Our first foray into the Anderson Valley, a remote appellation in the northernmost outreaches of California wine country, landed us in a time warp. We discovered a bucolic wine region full of rustic tasting rooms, minimal to no tasting charges, folksy staff and a generally earthy culture. We were delighted that such an area, reminiscent of Napa and Sonoma of decades past, still existed in California. Then, at the end of our day we came across a winery, Goldeneye, that to me, seemed like a rot upon the region, a harbinger of its spoilage.

We drove out to Anderson Valley from Healdsburg on Highway 101 and exited north of Cloverdale onto Highway 128, the main drag through the valley. At first, 128 was a seemingly endless two-lane road, full of sharp zig-zags, in rugged, mountainous country. We were in the Yorkville Highlands and for nearly twenty miles there was no sign of civilization. With no maps and minimal prior research, we wondered if we would ever encounter the promised tasting rooms.

Restless and eager to taste, we pulled into the first winery we encountered in what was still a remote outpost. Yorkville Cellars was not in anyone’s list of notable spots from this valley. Uncertain about how it would turn out, we were pleasantly surprised by a quirky, ponytailed host, stocky and bespectacled, humorous and hospitable. He introduced us to their numerous Bordeaux varietals.  The tasting was free for their basic flight and $12 for a group of single Bordeaux varietals.

Yorkville Cellars boasted that it was the only winery in the entire world offering a full complement of Bordeaux grapes as single varietal bottlings. In business for nearly thirty years, farming organically before such practices were hip, the winery was clearly iconoclastic. Soon we were given a challenge, a guess the varietal game. Our host was clearly adept at this. He assembled two different flights of six varietals, one per couple,  shuffled two different ways, and he deftly kept track of them.

The wines, Merlot, Cabernet Sauvignon, Cabernet Franc, Carménere, Petite Verdot, and Malbec tasted nothing like their French, Chilean or Argentinian counterparts and we did poorly, guessing at best two of them correctly. But it didn’t matter. The goal of the game was the game itself. We had fun and clearly, so did our host.

We moved deeper into the valley and in Boonville, stopped at Pennyroyal. It was not only a winery but also a cheese producer, sister winery to Navarro, deeper in the valley. The wines, Sauvignon Blanc, Chardonnay and various Pinot Noirs, were good but not great. Their cheeses on the other hand, handcrafted from goat and sheep’s milk, were amazing. We sampled Laychee, Bollie’s Mollies, Velvet Sister and other oddly named cheeses from platters that included sweets and marcona almonds, accompanied with artisanal crackers. They rivalled such servings from the best Bay Area restaurants.

Farther along Highway 128, in Philo, we discovered Drew Winery, a small operation run by Jason Drew, winemaker, and his wife Molly, who poured for us. Judging from what we sampled, Jason Drew is a serious winemaker with a vision. He successfully emulated French counterparts in Pinot Noir and Syrah, yet with a distinctly California touch. The wines were elegant, complex, spicy, fruit forward yet full off food friendly acidity . The tasting room, sparse but sophisticated, complemented the wines. Their Syrah could go head-to-head with any from the storied appellations of the Northern Rhone.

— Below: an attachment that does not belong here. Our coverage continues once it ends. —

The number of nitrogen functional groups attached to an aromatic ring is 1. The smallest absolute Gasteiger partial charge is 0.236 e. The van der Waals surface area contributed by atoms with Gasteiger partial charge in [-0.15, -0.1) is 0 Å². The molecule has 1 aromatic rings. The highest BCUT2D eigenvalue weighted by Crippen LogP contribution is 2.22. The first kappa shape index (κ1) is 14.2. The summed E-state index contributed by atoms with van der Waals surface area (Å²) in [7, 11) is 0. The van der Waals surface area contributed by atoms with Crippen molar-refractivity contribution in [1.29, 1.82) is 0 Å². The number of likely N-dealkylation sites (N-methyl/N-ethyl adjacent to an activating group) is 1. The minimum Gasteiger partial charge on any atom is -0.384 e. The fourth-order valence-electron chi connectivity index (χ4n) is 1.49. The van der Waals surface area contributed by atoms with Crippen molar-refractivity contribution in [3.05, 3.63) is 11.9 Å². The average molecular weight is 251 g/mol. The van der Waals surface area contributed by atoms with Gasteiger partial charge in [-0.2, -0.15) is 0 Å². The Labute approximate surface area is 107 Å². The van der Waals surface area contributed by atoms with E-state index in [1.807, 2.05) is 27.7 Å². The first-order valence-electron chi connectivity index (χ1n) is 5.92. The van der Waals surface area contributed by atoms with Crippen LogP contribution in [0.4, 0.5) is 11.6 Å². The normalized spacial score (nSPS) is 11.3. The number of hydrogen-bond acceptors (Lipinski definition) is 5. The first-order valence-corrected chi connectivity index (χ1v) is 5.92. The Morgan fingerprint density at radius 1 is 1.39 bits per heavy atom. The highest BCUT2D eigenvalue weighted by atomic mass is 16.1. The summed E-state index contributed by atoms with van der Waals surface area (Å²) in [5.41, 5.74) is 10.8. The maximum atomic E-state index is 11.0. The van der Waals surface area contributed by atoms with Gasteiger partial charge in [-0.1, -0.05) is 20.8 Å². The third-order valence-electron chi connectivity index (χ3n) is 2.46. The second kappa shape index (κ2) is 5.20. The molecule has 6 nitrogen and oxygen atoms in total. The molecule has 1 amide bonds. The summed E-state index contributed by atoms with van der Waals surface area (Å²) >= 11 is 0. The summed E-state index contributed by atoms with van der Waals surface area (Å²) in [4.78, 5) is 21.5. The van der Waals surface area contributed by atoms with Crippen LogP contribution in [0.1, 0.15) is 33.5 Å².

Thus wowed, we moved on to Witching Stick where a cheerful bartender behind a tiny bar was serving more tasters than he could keep up with, bumbling through a huge line up of eight bottles. He didn’t seem to mind his predicament. We soon discovered why. After each pour for a guest, he poured a tasting for himself. He was more smashed than anyone else in the room.

The pinot noirs were Oregon-like, expressing the cool weather of Mendocino County. The remaining pours, Chardonnay, a Zin rosé and a Zinfandel were forgettable. In the meanwhile a chatty guest who had been visiting the valley for decades gave us an emphatic recommendation. “You have to visit Goldeneye,” she said. Spectacular scenery, she raved, an elegant tasting.

We took her advice and hastily backtracked to Goldeneye, not too far away. We discovered a smartly accoutered tasting room, its spacious outdoor patio overlooking a well groomed landscape. Beyond was a sea of vineyards stretching out to the mountains in the horizon. It was a carefully selected, impeccably architectured, obviously expensive place that clashed with everything else we’d seen that day.

The host was a formal, polite gentleman, well dressed and eloquent, also different than the quirky, rustic characters that populated the other tasting rooms. The tasting fee was $15, the highest in the area so far, and it was not refundable upon purchase of bottles. The wines, a Chardonnay and four Pinot Noirs were also very different than the lean, spicy, acidic, cool-weather style that seemed to prevail in the area. They were soft, sweet and oaky, and expensive.

Goldeneye, we soon discovered, is owned by Duckhorn, a Napa Valley winery that was tapping into the lucrative Pinot Noir business with this outpost. In so doing Duckhorn had created a Napa colony in Anderson Valley, replete with features of Napa that we’ve come to dislike: high prices, snobbish attitude and much contrivance  in architecture not to mention winemaking.

We did a shared tasting, paid our fee and quietly departed back to Healdsburg with the realization that Napa had planted itself in this unspoiled valley. It would not be long before Goldeneye clones metastasized and swallowed up the locals.